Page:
Astronomy Picture of the Day

Discover the cosmos! Each day a different image or photograph of our fascinating universe is featured, along with a brief explanation written by a professional astronomer.

2003 June 22
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Massive Stars of 30 Doradus
Credit: J. Trauger (JPL), J. Westphal (Caltech), N. Walborn (STScI), R. Barba' (La Plata Obs.), NASA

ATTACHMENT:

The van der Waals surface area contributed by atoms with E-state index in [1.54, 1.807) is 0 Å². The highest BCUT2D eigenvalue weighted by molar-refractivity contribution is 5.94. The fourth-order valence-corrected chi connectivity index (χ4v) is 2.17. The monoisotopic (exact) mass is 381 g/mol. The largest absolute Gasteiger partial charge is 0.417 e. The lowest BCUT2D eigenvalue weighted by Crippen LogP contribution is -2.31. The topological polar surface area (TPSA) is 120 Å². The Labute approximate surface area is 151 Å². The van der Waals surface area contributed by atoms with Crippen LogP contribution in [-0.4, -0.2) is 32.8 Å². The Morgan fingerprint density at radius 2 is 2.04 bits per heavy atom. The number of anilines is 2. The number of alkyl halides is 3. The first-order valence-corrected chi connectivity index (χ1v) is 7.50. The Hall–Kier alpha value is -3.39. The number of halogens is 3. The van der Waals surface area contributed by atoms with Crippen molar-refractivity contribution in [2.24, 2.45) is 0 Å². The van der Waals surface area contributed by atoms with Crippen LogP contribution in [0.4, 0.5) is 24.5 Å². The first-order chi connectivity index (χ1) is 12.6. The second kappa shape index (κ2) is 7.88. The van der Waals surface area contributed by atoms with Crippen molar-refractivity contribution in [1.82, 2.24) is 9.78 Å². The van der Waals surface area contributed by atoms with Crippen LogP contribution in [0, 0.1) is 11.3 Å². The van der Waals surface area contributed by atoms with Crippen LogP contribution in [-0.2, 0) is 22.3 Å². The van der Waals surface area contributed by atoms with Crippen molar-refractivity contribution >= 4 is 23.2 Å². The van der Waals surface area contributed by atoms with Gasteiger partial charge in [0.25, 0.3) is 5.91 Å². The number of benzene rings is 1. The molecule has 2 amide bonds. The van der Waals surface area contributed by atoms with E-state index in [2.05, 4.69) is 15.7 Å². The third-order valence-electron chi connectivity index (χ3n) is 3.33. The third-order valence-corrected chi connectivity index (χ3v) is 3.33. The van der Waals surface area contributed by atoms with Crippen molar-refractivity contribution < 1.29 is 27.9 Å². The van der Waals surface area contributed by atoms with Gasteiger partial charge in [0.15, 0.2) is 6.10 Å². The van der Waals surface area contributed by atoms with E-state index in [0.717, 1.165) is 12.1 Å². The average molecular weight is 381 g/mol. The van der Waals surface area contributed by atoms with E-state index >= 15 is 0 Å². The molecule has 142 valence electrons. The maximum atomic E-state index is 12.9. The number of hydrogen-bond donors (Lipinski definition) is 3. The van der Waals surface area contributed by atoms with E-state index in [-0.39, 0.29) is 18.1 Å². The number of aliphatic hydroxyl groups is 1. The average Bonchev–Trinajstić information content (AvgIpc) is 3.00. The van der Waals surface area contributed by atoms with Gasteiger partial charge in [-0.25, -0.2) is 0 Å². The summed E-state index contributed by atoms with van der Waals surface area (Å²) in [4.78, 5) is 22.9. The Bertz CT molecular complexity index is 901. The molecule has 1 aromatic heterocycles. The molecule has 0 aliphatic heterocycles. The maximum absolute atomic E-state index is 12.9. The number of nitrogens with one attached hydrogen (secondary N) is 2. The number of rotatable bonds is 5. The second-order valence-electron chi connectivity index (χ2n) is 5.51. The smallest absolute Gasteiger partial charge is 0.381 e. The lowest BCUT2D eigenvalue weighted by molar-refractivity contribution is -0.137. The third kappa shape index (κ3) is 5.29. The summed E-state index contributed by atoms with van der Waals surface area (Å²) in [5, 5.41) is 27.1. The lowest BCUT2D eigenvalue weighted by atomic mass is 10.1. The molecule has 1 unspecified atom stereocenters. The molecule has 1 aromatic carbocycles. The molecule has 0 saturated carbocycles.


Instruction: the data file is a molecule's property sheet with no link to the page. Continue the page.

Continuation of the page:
Explanation: In the center of star-forming region 30 Doradus lies a huge cluster of the largest, hottest, most massive stars known. These stars and part of the surrounding nebula are captured here in this gorgeous visible-light Hubble Space Telescope image. Gas and dust clouds in 30 Doradus, also known as the Tarantula Nebula, have been sculpted into elongated shapes by powerful winds and ultraviolet radiation from these hot cluster stars. Insets in the picture represent corresponding views from the Hubble's infrared camera where each square measures 15.5 light-years across. Penetrating the obscuring dust, these infrared images themselves offer detailed pictures of star formation within the nebula's collapsing clouds, revealing the presence of newborn massive stars. The 30 Doradus Nebula lies within a neighboring galaxy, the Large Magellanic Cloud, located a mere 170,000 light-years away.

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